Aka its normal and cushions your vehicle as it travels. Completely normal suspension travel. Extremes either way, should be addressed though.
Couldn't agree more. I feel that many use, and apply, the term porpousing incorrectly. Porpousing is a condition where the "see sawing", or bucking becomes cyclical with the frequency of road surface undulations (expansion joints, etc) and usually increases in amplitude at a given speed. IMO, the feel of the combination should be somewhat like driving a loaded TV solo with healthy shocks. Over bumps....down, up, back down, up and settle. That is not porpousing. Any less = too much wd. Any more = not enough wd.

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Old 07-17-2023, 09:41 AM   #9
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I know nothing about a ProPride, but I use very little tension on my Blu Ox springs, just enough to insure I have sway protection. Your 3/4 ram will handle the 25FB very well.
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Old 07-17-2023, 07:35 PM   #10
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One thing doesn't show up very much in these discussions is the impact to night driving. Too little WD means the front end of the tow vehicle is elevated, even if your tow vehicle can handle that weight, and that results in your headlight beam being much higher in the eyes of oncoming traffic. I get folks flashing at me often, even when I don't have my trailer attached, because my truck sits so high totally unloaded, so when I add my trailer, I try to be sure to apply enough WD transfer to minimize that headlight impact. I think I am in the minority here in that I do a fair amount of driving after dark, but the impact is real. If you only tow in daylight, this is probably N/A but if you tow at night, be aware you can cause a hazardous condition, or at the very least a nuisance distraction, to oncoming traffic with headlight glare. Please be considerate of others in these cases.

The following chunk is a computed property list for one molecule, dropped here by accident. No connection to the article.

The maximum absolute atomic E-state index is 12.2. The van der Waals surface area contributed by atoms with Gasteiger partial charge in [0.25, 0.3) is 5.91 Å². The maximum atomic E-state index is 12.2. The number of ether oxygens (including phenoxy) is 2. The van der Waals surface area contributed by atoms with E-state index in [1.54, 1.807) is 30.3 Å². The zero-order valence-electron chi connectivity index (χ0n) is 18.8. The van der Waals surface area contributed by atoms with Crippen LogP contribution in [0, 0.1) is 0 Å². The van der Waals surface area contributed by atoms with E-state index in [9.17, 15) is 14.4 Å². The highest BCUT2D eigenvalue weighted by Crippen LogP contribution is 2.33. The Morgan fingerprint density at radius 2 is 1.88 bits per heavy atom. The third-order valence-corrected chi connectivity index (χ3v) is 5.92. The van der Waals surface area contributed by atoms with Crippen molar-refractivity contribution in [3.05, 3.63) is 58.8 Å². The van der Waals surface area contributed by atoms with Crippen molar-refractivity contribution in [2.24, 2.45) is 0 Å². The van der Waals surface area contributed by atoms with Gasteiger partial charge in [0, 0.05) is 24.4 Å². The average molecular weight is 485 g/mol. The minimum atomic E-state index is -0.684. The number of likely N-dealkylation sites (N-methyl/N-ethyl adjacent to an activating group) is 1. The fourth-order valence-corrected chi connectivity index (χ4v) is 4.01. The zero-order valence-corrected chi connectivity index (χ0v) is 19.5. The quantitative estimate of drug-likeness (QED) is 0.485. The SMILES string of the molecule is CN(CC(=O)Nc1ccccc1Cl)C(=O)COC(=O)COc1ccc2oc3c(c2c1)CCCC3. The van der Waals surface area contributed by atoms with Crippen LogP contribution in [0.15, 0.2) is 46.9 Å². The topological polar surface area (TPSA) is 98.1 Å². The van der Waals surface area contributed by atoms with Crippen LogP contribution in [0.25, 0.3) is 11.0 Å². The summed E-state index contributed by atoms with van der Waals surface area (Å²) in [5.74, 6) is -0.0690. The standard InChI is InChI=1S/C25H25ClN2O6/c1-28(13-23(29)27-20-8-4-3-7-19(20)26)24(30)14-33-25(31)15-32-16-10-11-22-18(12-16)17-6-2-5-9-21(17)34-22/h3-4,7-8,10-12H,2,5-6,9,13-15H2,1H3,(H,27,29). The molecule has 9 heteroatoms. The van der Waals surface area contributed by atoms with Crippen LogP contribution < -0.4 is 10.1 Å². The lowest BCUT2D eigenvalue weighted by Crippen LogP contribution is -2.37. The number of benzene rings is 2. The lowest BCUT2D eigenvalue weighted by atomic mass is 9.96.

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Old 07-17-2023, 08:44 PM   #11
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Quote:
Originally Posted by RamRider View Post
I know nothing about a ProPride, but I use very little tension on my Blu Ox springs, just enough to insure I have sway protection. Your 3/4 ram will handle the 25FB very well.

Same here (w/ 1 Ton Ram SRW & 27FBQ).
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Old 07-20-2023, 04:11 PM   #12
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Quote:
Originally Posted by 1StreamDream View Post
One thing doesn't show up very much in these discussions is the impact to night driving. Too little WD means the front end of the tow vehicle is elevated, even if your tow vehicle can handle that weight, and that results in your headlight beam being much higher in the eyes of oncoming traffic. I get folks flashing at me often, even when I don't have my trailer attached, because my truck sits so high totally unloaded, so when I add my trailer, I try to be sure to apply enough WD transfer to minimize that headlight impact. I think I am in the minority here in that I do a fair amount of driving after dark, but the impact is real. If you only tow in daylight, this is probably N/A but if you tow at night, be aware you can cause a hazardous condition, or at the very least a nuisance distraction, to oncoming traffic with headlight glare. Please be considerate of others in these cases.